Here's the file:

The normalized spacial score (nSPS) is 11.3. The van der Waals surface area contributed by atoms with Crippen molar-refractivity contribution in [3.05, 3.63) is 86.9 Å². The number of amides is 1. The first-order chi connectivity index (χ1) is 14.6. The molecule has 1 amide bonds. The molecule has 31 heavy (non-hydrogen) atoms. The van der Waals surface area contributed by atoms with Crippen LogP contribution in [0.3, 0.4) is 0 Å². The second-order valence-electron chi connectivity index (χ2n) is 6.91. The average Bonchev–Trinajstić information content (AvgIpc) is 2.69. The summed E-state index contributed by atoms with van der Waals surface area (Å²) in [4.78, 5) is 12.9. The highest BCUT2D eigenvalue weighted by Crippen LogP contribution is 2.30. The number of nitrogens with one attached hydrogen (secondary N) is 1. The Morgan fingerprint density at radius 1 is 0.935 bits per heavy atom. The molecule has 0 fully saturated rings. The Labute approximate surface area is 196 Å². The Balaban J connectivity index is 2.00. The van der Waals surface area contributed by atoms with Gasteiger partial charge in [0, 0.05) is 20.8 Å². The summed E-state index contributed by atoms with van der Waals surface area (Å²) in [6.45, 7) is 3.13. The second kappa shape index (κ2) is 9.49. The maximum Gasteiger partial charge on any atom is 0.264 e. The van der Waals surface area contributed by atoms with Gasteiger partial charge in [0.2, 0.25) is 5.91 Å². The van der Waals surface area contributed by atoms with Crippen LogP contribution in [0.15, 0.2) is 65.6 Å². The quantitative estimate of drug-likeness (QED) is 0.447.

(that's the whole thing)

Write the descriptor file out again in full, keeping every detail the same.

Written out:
The normalized spacial score (nSPS) is 11.3. The van der Waals surface area contributed by atoms with Crippen molar-refractivity contribution in [3.05, 3.63) is 86.9 Å². The number of amides is 1. The first-order chi connectivity index (χ1) is 14.6. The molecule has 1 amide bonds. The molecule has 31 heavy (non-hydrogen) atoms. The van der Waals surface area contributed by atoms with Crippen LogP contribution in [0.3, 0.4) is 0 Å². The second-order valence-electron chi connectivity index (χ2n) is 6.91. The average Bonchev–Trinajstić information content (AvgIpc) is 2.69. The summed E-state index contributed by atoms with van der Waals surface area (Å²) in [4.78, 5) is 12.9. The highest BCUT2D eigenvalue weighted by Crippen LogP contribution is 2.30. The number of nitrogens with one attached hydrogen (secondary N) is 1. The Morgan fingerprint density at radius 1 is 0.935 bits per heavy atom. The molecule has 0 fully saturated rings. The Labute approximate surface area is 196 Å². The Balaban J connectivity index is 2.00. The van der Waals surface area contributed by atoms with Gasteiger partial charge in [0, 0.05) is 20.8 Å². The summed E-state index contributed by atoms with van der Waals surface area (Å²) in [6.45, 7) is 3.13. The second kappa shape index (κ2) is 9.49. The maximum Gasteiger partial charge on any atom is 0.264 e. The van der Waals surface area contributed by atoms with Gasteiger partial charge in [0.2, 0.25) is 5.91 Å². The van der Waals surface area contributed by atoms with Crippen LogP contribution in [0.15, 0.2) is 65.6 Å². The quantitative estimate of drug-likeness (QED) is 0.447.